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Defi Platform Cream Finance Hacked, $29 Million Lost

Cream finance, a defi borrowing and lending protocol, has been the victim of a hack that erased more than $29 million from its vaults. The attacker took advantage of a loophole in the implementation for adding the amp token to the protocol. This is the second time the platform has been involved in a hack. The first breach happened in February, when Cream lost $37.5 million.

Cream Protocol Suffers Hack

Cream protocol, a defi lending-borrowing platform present on four different chains (Ethereum, BSC, Polygon, and Fantom), suffered a hack Monday that resulted in the loss of $29 million in several cryptocurrencies. The attacker took advantage of a bug caused by the introduction of the amp token into the protocol. According to Peckshield, a blockchain security and data analytics company, the hack was perpetrated in just one transaction, taking advantage of a reentrancy bug present in the code of the amp currency.

This allowed the hacker to re-borrow assets during the transfer before updating the first borrow. The exploit was repeated 17 times and allowed the hacker to get ahold of 418,311,571 amp (worth $25.1 million) and 1,308.09 ethereum (worth $4.15 million). The platform had been audited by Trails Of Bits, a cybersecurity research and consulting firm, prior to the inclusion of the amp token.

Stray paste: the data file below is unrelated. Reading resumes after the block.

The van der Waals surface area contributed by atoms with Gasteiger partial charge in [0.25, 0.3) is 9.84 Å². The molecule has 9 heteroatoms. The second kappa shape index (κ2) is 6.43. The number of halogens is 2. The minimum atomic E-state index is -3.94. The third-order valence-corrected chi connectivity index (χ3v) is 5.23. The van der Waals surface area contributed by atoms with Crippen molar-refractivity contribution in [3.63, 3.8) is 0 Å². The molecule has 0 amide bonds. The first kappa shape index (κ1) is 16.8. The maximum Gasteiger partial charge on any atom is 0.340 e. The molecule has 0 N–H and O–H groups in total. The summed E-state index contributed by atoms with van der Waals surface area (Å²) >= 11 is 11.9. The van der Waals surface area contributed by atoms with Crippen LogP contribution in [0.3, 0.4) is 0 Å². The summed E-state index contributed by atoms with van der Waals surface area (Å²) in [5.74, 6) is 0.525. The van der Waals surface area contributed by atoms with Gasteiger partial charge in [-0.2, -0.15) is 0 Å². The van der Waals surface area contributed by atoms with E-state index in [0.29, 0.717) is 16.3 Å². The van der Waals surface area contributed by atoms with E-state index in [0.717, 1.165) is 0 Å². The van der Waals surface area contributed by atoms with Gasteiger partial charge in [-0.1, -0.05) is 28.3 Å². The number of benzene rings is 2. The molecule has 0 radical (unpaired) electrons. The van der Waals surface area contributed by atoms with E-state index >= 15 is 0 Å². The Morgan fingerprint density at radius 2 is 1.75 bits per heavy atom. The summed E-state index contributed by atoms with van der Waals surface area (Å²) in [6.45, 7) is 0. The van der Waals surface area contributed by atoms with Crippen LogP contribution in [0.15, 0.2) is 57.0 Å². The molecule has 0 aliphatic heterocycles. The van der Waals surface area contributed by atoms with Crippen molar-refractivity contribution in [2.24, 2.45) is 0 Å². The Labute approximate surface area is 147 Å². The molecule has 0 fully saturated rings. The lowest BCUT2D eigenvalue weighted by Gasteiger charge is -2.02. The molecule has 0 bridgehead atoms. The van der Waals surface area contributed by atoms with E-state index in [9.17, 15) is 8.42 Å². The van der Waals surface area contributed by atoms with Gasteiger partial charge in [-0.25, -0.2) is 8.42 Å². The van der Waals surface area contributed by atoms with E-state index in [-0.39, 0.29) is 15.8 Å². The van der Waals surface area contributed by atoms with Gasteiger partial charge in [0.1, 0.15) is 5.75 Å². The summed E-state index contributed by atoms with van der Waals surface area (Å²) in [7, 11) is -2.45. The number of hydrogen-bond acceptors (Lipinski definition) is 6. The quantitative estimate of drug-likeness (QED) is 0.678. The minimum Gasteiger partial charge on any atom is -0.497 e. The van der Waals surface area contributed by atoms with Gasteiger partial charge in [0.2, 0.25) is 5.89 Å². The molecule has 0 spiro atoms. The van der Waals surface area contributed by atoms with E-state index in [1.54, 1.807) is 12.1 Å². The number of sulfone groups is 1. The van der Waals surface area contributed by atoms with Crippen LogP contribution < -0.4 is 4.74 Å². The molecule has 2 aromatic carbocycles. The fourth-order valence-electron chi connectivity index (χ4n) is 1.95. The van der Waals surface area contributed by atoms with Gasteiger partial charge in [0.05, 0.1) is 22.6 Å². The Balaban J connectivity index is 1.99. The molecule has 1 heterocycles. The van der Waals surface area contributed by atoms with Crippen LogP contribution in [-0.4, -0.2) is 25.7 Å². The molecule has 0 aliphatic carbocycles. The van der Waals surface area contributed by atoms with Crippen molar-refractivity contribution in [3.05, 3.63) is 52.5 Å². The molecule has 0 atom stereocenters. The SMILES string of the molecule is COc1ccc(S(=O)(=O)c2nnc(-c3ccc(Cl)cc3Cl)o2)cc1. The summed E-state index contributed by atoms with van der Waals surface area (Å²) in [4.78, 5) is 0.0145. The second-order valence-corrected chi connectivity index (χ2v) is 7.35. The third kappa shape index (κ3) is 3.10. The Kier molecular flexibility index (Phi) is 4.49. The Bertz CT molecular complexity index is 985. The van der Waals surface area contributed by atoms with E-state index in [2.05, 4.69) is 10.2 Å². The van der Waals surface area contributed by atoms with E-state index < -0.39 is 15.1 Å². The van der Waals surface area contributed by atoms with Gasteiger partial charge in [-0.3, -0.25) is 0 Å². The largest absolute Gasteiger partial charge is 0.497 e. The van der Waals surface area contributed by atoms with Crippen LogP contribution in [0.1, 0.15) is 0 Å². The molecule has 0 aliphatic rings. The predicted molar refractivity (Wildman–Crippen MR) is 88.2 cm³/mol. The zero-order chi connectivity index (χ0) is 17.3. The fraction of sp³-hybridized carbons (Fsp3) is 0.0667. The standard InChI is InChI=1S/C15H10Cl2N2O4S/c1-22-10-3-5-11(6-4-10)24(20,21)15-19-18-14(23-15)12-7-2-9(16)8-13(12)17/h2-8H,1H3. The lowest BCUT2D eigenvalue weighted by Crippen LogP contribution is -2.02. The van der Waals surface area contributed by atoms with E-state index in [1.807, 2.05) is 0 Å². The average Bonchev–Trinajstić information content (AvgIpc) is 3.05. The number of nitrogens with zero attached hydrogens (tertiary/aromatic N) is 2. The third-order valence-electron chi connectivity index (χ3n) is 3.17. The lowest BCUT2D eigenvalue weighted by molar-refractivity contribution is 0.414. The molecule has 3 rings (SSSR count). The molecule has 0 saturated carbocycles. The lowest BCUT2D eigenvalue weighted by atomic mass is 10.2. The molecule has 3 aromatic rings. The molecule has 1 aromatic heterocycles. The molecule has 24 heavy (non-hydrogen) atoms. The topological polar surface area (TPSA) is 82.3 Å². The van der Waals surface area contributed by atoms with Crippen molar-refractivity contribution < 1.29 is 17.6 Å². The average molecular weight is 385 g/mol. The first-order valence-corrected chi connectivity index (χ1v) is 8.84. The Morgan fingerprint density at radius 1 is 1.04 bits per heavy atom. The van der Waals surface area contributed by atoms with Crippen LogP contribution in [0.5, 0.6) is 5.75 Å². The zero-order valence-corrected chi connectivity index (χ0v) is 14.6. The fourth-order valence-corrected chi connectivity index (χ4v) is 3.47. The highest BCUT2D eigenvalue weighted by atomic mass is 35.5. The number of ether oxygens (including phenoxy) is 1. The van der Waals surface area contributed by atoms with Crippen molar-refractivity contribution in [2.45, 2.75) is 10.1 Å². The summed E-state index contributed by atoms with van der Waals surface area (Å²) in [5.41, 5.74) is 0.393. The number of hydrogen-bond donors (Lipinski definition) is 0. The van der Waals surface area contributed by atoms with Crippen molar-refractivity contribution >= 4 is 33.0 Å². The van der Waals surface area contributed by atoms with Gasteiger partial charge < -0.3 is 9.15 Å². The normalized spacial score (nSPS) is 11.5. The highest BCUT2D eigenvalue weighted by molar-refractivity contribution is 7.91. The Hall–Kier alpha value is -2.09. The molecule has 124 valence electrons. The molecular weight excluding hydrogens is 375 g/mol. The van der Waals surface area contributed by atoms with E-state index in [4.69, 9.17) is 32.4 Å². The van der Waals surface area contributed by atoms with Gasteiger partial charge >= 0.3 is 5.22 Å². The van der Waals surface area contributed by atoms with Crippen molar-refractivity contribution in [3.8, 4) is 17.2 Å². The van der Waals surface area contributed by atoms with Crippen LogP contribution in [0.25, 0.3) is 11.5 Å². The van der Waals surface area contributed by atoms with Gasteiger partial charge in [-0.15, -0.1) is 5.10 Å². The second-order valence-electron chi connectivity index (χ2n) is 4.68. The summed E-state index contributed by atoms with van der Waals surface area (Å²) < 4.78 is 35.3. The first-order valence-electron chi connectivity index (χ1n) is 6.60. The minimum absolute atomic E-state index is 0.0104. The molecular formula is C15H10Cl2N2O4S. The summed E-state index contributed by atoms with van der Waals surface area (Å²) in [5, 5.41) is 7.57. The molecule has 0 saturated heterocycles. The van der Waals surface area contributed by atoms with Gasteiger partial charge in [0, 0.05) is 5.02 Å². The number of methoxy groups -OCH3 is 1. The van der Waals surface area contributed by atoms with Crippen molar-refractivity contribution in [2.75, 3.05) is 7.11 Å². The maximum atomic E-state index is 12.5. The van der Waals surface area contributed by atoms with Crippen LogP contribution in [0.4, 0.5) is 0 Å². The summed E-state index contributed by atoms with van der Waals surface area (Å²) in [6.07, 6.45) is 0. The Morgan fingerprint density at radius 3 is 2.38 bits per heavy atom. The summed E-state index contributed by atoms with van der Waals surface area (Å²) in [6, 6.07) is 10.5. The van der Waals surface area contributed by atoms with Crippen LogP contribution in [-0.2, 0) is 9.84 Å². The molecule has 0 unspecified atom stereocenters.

Cream declared it stopped the exploit by pausing supply and borrow on amp. The protocol also informed users that no other markets were affected, and that it was expecting to offer a post mortem report at a later date.

Not the First Time

This is not the first time Cream has suffered a hacking incident. Less than six months ago, the platform was also affected by a hack that allowed the attacker to withdraw $37.5 million. The hack, using an unreleased version of a contract of Alpha Finance, another defi protocol, exploited a rounding miscalculation in the code and a whitelisting function. After taking control of the funds, the attacker took them to Tornado.cash, a protocol that allows private transactions in Ethereum.

Luckily, no user funds were affected during this first hack. However, it shows that the defi environment is very complex and that even a small change in protocol (like adding a currency or whitelisting another platform) can have a big impact on security in the future.

What do you think about defi-related hacks? Tell us in the comments section below.

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